Exclusive Q&A with Bill Aulet, author of Disciplined Entrepreneurship
Why did you name the book Disciplined Entrepreneurship?
I love the name because in two words it captures the dichotomy that makes for a successful entrepreneur: the fearless spirit of a pirate with the execution skills of a Navy SEAL Team Six. At the Martin Trust Center for MIT Entrepreneurship, we help our student entrepreneurs strike this balance.
Why did you decide to write this book now?
The book came about because MIT’s Howard Anderson and I were teaching an introductory entrepreneurship class and over time the class grew from five teams of four students to over 100 teams. We worked very hard to put materials together to help us teach the class in a scalable manner, and I soon realized that this was a pervasive problem that could cause a real crisis and halt the progress entrepreneurship was making in society. That was why I started writing the book.
What does it take to be an entrepreneur?
I get this question everywhere I go. Many people have the misperception that successful entrepreneurs are born, not made, with a history of high achievement. Other misperceptions are that entrepreneurs are mercurial individualists, that they love risk, and that they are undisciplined. In most cases it is quite the opposite; research has been proving more and more that entrepreneurship can be taught and that should be considered a legitimate profession and discipline. Entrepreneurship is a team-sport where ideas are much less important than the team’s ability to execute in a highly focused manner.
What makes you qualified to write a book on entrepreneurship?
In my 15 years of doing and teaching entrepreneurship, I’ve gained a lot of wisdom from the scar tissue of failure. It’s not that I’m a guru, it’s that I figure out what works and I pass on that knowledge. I’m fortunate to have this fabulous position at MIT from which I can foster a community where people can learn from each other.
After working at IBM for 11 years, I started my first company, which failed. This failure was so visceral and so real, and I learned a tremendous amount while crashing and burning. Above all, I became aware that the team that you work with is critically important. You need to collaborate with someone you can trust and who works in a way that is complementary to you.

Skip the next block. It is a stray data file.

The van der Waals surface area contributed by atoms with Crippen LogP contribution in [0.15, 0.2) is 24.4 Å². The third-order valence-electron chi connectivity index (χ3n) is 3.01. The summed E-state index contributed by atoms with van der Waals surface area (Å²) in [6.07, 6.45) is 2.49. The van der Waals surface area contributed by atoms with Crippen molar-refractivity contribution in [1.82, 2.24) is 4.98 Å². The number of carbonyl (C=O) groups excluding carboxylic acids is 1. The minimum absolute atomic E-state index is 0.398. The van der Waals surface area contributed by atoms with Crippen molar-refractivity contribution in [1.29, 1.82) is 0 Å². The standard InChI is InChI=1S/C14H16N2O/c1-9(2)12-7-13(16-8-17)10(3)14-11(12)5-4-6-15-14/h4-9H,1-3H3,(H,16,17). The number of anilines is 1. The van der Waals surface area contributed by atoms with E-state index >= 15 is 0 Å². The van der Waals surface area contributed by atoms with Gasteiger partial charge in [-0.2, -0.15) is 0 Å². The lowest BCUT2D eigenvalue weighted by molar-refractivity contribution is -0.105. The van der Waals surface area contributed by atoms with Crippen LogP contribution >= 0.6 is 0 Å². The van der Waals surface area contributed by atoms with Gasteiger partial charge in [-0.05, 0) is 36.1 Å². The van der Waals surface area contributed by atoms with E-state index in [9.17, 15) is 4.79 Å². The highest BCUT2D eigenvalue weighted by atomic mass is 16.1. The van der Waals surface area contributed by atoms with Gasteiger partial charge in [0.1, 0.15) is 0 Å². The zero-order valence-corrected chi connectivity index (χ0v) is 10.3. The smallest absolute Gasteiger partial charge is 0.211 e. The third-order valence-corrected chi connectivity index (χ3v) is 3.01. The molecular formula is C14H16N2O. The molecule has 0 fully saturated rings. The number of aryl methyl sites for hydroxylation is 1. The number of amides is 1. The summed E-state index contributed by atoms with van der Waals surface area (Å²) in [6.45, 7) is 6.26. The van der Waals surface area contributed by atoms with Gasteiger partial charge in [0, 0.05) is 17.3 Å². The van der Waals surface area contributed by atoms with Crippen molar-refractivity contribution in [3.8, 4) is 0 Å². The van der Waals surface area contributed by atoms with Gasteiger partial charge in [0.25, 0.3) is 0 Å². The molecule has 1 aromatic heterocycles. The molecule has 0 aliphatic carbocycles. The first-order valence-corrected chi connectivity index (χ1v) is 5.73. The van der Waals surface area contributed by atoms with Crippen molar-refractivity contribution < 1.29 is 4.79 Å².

Is there anyone who has been a particular inspiration to you?
During my time at IBM, I was amazed by the late Thomas Watson, Jr., who was able to scale a company in a way few others have done. The person who has probably inspired me even more is Mitch Kapor, who started Lotus Development Corporation and demonstrated that people could do positive things for society through business. He showed me business could be cool. He transformed Cambridge’s Kendall Square into a hub for innovation-driven entrepreneurship.
How does presenting the entrepreneurial process as a series of steps or a roadmap help the reader?
Entrepreneurship is not a purely sequential process, but we needed to give people a place to start to keep them from getting lost. I broke it down and determined the most logical starting point and built it from there. While there are many iterative loops along the roadmap, it gives enough structure so that people can get going.
Who should buy this book?
The people who should buy this book are those who are interested in entrepreneurship and want to understand the process. They may be first time entrepreneurs, experienced entrepreneurs interested in doing it again, or businesspeople trying to turn their ventures into high growth companies. In addition, many large, established companies are interested in utilizing the book to prove their innovation capability.
How does your book relate to the current state of the economy?
Creating jobs isn’t just about small businesses per se, it’s even more about new, high growth businesses. The Kauffman Foundation found that in 2007, two-thirds of new jobs came from companies one to five years old.Disciplined Entrepreneurship is about creating these new businesses that will drive economic growth.
How did you decide to work with an illustrator? What is your favorite illustration in the book?
The illustrations make the book more accessible. In my experience, people learn a lot more when they’re having fun. The illustrations add a dimension of fun to the book that make people more open to its message. They also distill the essence of each step.
My favorite illustration is the last one, because it drives the point that knowledge doesn’t set you free, but action does. Starting a company is not solely an analytical exercise; it requires action. That idea is a good one to end on, and it really resonates with entrepreneurs.